0 votes
Susie Kay, Agent, Dallas, TX
Wed Dec 25, 2013
Absolutely consult your realtor! She/he should be your first stop for any questions.

Susie Kay, Realtor®
United Real Estate
III Lincoln Centre, 5430 LBJ Freeway #280
Dallas, TX 78240


Servicing your real estate need is my priority!
0 votes
Stephen McCl…, Agent, Georgetown, TX
Mon Dec 23, 2013
Hi Kelly,

The reasons the builder wants you to re-sign the contract with a higher value based on the higher than anticipated appraisal is purely for their benefit- 1. They want to expand their profit margin. 2. They want to have the higher appraisal values to leverage themselves moving into the 2014 buyer season. This allows them to raise their prices in 2014 much easier as they have the history of comps to support it. THE REAL QUESTION FOR YOU TO ASK YOUR BUILDER is what is the benefit to you? They will respond that the higher value means your home will "on paper" be worth more in the market. That is like owning stock. The only value the home really has is what the market is willing to pay for the home at any given time period. So there is no real upside to you on that point. It just means you will pay more in property taxes next year. That is a reality.

The only benefit to you as one of my peers previously mentioned is that it would allow you to "roll in " extras that you may have/be paying cash for. Upgrades that were not included in the mortgage. BE CAREFUL with this. Make absolutely sure your lender will qualify you at the higher mortgage amount and ABSOLUTELY can meet the contract close date. Otherwise, you have exposure. I do not advise on this move anyway financially speaking. Why pay additional interest on upgrade items that may not truly boost your homes' value anyway. The less the mortgage, the less the interest. That is always safest.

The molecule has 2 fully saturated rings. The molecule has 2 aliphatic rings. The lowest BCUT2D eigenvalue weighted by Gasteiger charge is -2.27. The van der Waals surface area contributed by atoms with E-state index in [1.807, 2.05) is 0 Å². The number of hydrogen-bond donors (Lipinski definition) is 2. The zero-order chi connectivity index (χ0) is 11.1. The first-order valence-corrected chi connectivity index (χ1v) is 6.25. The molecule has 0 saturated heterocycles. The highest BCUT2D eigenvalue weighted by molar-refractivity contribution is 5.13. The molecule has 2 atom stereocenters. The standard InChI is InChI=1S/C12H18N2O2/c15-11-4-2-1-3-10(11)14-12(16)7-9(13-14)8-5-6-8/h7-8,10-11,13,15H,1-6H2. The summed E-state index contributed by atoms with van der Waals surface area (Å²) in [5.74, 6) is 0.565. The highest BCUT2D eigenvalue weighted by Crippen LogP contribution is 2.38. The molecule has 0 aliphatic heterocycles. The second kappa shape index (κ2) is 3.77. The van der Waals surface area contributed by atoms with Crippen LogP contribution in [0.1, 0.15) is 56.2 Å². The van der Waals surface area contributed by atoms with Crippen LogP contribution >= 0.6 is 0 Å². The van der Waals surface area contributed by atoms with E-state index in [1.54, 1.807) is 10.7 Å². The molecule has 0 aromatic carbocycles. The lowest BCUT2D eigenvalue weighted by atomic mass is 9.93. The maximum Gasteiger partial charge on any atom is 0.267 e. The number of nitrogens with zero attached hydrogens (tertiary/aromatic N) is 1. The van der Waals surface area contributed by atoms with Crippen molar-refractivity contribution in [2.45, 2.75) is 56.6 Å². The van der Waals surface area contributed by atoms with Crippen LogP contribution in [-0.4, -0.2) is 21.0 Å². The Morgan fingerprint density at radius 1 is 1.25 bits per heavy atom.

Happy Home Ownership,

Stephen B. McClain, Broker Owner
Cornerstone New Home Solutions

512 876-3116
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Josh Barnett, Agent, Chandler, OK
Sat Dec 21, 2013
Never heard of this one happening before, you should have asked him to sign it for 3k even less, i.e. 6k less.

Hope you close.
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Barbara Coker, Mortgage Broker Or Lender, San Antonio, TX
Sat Dec 21, 2013
The only reason I could see for raising the price is if you wanted him to add extra upgrades to your agreed-upon specs. If not, I can't see how your attorney or Realtor would advise you to do that.

Good luck!
Barbara Coker
Licensed Mortgage Loan Officer
100% Home Loans All Over Texas!
0 votes
Israel Gutie…, Home Buyer, Cedar Park, TX
Sat Dec 21, 2013
Appraisals on new construction homes almost always come in higher than contract price. That doesn't change the agreement you already have in place. Stick to your already agreed upon purchase price.
0 votes
Steven Nusin…, Agent, Austin, TX
Sat Dec 21, 2013
All I can say is WOW. I agree with most of the comments here, and to answer your question: No, I have never heard of this.